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Thursday, 22 September 2011
Page: 11268

Mr HUSIC (ChifleyGovernment Whip) (09:39): I rise to speak on behalf of a constituent who has been treated unfairly and unreasonably by the Australian Bureau of Statistics. Chifley constituent Peter Horwood was engaged by the ABS in April this year on a six-month casual contract. He was appointed as an area supervisor, with his principal aim being to assist with the local conduct of the 2011 census. While he initially received positive feedback from the ABS for his work, about halfway through his engagement period with the ABS management summarily terminated Mr Horwood's six-month casual contract. Mr Horwood visited me last month, understandably distressed about his treatment. I am loath to raise this matter in this forum. However, I have been staggered by the way the ABS has dealt with this matter both in the decisions taken against my constituent and in their failure to adequately deal with the issue when it was raised with them.

From what I could gather, relations between Mr Horwood and local ABS management soured in July, specifically over two areas. Firstly, the ABS claimed that Mr Horwood did not undertake a training session in the way that was expected. Secondly, the ABS claimed it was not satisfied with the quality of communication between itself and Mr Horwood. Time limits prevent me from going into detail about these matters, but after reviewing the documentation—and sometimes the lack of it—I pretty quickly came to the conclusion that the ABS had dressed up a decision and was now stonewalling and refusing to admit error. For example, on the first matter I raised, I could appreciate that on the face of it the ABS objections to the quality of training conducted by Mr Horwood were serious. But imagine my surprise when I learned that the ABS had present at the training session conducted at Mr Horwood's home a senior manager who at no point took any step to correct those perceived training errors that the ABS believed were so grievous that they warranted the termination of my constituent's contract, impacting negatively on his livelihood. It is these types of examples that concern me about the way in which the ABS had conducted itself.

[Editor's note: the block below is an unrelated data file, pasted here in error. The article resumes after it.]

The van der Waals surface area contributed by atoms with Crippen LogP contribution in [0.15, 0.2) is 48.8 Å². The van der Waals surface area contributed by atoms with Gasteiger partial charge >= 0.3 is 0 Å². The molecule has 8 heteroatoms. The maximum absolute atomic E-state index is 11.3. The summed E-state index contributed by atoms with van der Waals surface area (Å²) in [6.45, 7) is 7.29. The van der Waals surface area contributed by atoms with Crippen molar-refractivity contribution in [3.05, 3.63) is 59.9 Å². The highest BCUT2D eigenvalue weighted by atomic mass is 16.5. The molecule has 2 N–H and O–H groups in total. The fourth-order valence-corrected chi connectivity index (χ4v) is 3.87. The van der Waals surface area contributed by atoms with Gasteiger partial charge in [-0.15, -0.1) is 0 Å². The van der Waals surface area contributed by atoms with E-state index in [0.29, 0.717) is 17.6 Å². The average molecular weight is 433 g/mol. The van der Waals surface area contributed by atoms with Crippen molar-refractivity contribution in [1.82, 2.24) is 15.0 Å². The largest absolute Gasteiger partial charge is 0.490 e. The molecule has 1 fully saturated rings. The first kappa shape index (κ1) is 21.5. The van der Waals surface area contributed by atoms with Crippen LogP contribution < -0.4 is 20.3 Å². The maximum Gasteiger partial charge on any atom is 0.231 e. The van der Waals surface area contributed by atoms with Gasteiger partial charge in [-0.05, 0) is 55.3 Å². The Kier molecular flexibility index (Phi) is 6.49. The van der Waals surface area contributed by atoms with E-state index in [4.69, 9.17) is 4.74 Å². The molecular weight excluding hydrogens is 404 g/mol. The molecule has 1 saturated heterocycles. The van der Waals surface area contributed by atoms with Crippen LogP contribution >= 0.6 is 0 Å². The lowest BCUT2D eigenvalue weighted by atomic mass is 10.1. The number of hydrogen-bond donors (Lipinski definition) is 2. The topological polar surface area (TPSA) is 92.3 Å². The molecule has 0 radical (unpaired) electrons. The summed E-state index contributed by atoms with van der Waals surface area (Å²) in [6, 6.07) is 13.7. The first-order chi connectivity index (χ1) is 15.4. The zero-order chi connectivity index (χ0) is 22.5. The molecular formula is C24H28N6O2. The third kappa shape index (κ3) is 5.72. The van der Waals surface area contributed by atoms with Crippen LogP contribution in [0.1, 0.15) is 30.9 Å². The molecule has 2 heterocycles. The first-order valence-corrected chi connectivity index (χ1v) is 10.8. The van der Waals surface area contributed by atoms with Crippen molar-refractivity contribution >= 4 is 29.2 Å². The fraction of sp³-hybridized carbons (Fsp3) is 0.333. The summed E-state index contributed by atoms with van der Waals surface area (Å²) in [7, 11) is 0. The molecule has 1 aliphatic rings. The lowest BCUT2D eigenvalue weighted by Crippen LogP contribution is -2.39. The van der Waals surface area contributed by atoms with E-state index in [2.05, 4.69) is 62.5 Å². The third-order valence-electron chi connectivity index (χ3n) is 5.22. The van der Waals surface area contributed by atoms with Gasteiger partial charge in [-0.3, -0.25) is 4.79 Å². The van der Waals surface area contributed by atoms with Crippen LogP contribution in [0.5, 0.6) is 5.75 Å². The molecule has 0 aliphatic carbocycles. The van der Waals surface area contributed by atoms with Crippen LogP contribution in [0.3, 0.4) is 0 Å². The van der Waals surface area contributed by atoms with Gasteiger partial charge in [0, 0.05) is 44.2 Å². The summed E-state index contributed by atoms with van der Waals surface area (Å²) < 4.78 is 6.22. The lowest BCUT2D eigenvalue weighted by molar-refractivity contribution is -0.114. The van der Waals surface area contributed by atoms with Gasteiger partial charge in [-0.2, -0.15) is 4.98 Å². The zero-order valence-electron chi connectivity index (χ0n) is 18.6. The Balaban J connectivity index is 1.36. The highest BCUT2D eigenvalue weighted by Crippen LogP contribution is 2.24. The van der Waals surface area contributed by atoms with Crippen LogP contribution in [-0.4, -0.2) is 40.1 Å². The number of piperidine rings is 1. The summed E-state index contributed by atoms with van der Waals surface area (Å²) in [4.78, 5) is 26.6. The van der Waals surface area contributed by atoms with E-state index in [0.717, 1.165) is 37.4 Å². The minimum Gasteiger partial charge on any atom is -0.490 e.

I wrote to the ABS indicating that I believed the process of terminating the contract was deficient and the outcome excessive; that the claims that termination was warranted due to a failure to observe process, while there was evidence the ABS did likewise, were surprising; and that the claim that there were problems with the quality of communication between Mr Horwood and the ABS seemed serious but further examination of the claim would not hold that this was a reasonable allegation—it certainly was not durable enough to base a decision to prematurely terminate a contract. The ABS was, quite surprisingly, evasive and initially avoided engaging meaningfully with me on this matter. I finally had a senior New South Wales ABS manager agree to discuss the matter in detail, but it was clear that he was being given instruction on how to manage this issue. This was evident from their letter back to me on 30 August, merely stating that they would talk to me about this issue and would not reinstate my constituent; they refused to address in writing any of the claims and points I had raised.

Overall, I believe the ABS has deliberately structured these contracts in such a way as to sidestep its obligations. I would expect more from a government agency, but I believe this deliberately reflects an aggressive HR approach, and I intend to follow this up with the Assistant Treasurer.